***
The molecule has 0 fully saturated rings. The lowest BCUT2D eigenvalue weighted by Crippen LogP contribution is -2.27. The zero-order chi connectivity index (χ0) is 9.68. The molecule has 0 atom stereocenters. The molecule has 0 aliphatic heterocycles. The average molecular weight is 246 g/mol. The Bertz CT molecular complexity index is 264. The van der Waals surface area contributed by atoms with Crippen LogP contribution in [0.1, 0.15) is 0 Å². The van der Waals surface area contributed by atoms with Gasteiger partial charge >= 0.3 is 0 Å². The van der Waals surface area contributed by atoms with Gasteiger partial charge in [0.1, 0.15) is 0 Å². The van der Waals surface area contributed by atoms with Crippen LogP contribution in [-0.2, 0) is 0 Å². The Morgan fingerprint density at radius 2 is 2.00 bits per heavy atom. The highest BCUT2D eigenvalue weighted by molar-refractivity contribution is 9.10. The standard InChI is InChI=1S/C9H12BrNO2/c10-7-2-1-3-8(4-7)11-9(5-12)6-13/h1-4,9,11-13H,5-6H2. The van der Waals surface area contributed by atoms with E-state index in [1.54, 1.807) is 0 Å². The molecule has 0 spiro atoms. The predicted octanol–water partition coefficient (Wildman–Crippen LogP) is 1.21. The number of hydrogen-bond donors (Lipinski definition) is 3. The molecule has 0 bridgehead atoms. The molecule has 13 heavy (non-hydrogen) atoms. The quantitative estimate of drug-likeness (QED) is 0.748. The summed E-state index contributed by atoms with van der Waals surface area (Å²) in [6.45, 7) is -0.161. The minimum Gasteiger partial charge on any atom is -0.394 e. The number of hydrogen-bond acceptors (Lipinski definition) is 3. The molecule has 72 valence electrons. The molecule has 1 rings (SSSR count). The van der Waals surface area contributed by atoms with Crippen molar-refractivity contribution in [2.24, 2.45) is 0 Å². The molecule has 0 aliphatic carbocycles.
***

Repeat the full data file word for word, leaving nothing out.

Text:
The molecule has 0 fully saturated rings. The lowest BCUT2D eigenvalue weighted by Crippen LogP contribution is -2.27. The zero-order chi connectivity index (χ0) is 9.68. The molecule has 0 atom stereocenters. The molecule has 0 aliphatic heterocycles. The average molecular weight is 246 g/mol. The Bertz CT molecular complexity index is 264. The van der Waals surface area contributed by atoms with Crippen LogP contribution in [0.1, 0.15) is 0 Å². The van der Waals surface area contributed by atoms with Gasteiger partial charge >= 0.3 is 0 Å². The van der Waals surface area contributed by atoms with Gasteiger partial charge in [0.1, 0.15) is 0 Å². The van der Waals surface area contributed by atoms with Crippen LogP contribution in [-0.2, 0) is 0 Å². The Morgan fingerprint density at radius 2 is 2.00 bits per heavy atom. The highest BCUT2D eigenvalue weighted by molar-refractivity contribution is 9.10. The standard InChI is InChI=1S/C9H12BrNO2/c10-7-2-1-3-8(4-7)11-9(5-12)6-13/h1-4,9,11-13H,5-6H2. The van der Waals surface area contributed by atoms with E-state index in [1.54, 1.807) is 0 Å². The molecule has 0 spiro atoms. The predicted octanol–water partition coefficient (Wildman–Crippen LogP) is 1.21. The number of hydrogen-bond donors (Lipinski definition) is 3. The molecule has 0 bridgehead atoms. The molecule has 13 heavy (non-hydrogen) atoms. The quantitative estimate of drug-likeness (QED) is 0.748. The summed E-state index contributed by atoms with van der Waals surface area (Å²) in [6.45, 7) is -0.161. The minimum Gasteiger partial charge on any atom is -0.394 e. The number of hydrogen-bond acceptors (Lipinski definition) is 3. The molecule has 72 valence electrons. The molecule has 1 rings (SSSR count). The van der Waals surface area contributed by atoms with Crippen molar-refractivity contribution in [2.24, 2.45) is 0 Å². The molecule has 0 aliphatic carbocycles.